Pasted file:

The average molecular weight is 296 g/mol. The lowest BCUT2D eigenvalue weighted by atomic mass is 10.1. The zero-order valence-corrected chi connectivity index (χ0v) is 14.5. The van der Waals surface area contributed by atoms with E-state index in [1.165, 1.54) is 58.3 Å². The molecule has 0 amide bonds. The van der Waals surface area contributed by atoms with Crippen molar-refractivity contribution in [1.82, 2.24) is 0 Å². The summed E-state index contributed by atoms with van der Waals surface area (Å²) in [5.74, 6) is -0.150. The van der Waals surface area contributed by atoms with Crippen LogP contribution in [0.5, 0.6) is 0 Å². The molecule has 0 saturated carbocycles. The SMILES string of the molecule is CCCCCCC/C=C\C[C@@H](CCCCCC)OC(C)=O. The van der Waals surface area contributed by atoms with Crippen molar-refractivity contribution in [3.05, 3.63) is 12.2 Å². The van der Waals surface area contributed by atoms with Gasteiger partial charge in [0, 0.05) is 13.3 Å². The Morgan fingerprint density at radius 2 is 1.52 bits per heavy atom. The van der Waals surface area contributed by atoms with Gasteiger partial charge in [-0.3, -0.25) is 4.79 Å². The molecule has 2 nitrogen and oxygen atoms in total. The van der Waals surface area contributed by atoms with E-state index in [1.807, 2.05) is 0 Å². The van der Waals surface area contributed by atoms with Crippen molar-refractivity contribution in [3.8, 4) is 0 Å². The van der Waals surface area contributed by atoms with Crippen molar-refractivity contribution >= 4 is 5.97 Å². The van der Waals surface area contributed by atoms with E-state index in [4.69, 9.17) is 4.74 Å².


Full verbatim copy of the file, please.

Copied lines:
The average molecular weight is 296 g/mol. The lowest BCUT2D eigenvalue weighted by atomic mass is 10.1. The zero-order valence-corrected chi connectivity index (χ0v) is 14.5. The van der Waals surface area contributed by atoms with E-state index in [1.165, 1.54) is 58.3 Å². The molecule has 0 amide bonds. The van der Waals surface area contributed by atoms with Crippen molar-refractivity contribution in [1.82, 2.24) is 0 Å². The summed E-state index contributed by atoms with van der Waals surface area (Å²) in [5.74, 6) is -0.150. The van der Waals surface area contributed by atoms with Crippen LogP contribution in [0.5, 0.6) is 0 Å². The molecule has 0 saturated carbocycles. The SMILES string of the molecule is CCCCCCC/C=C\C[C@@H](CCCCCC)OC(C)=O. The van der Waals surface area contributed by atoms with Crippen molar-refractivity contribution in [3.05, 3.63) is 12.2 Å². The van der Waals surface area contributed by atoms with Gasteiger partial charge in [0, 0.05) is 13.3 Å². The Morgan fingerprint density at radius 2 is 1.52 bits per heavy atom. The van der Waals surface area contributed by atoms with Gasteiger partial charge in [-0.3, -0.25) is 4.79 Å². The molecule has 2 nitrogen and oxygen atoms in total. The van der Waals surface area contributed by atoms with E-state index in [1.807, 2.05) is 0 Å². The van der Waals surface area contributed by atoms with Crippen molar-refractivity contribution in [3.8, 4) is 0 Å². The van der Waals surface area contributed by atoms with Crippen molar-refractivity contribution >= 4 is 5.97 Å². The van der Waals surface area contributed by atoms with E-state index in [4.69, 9.17) is 4.74 Å².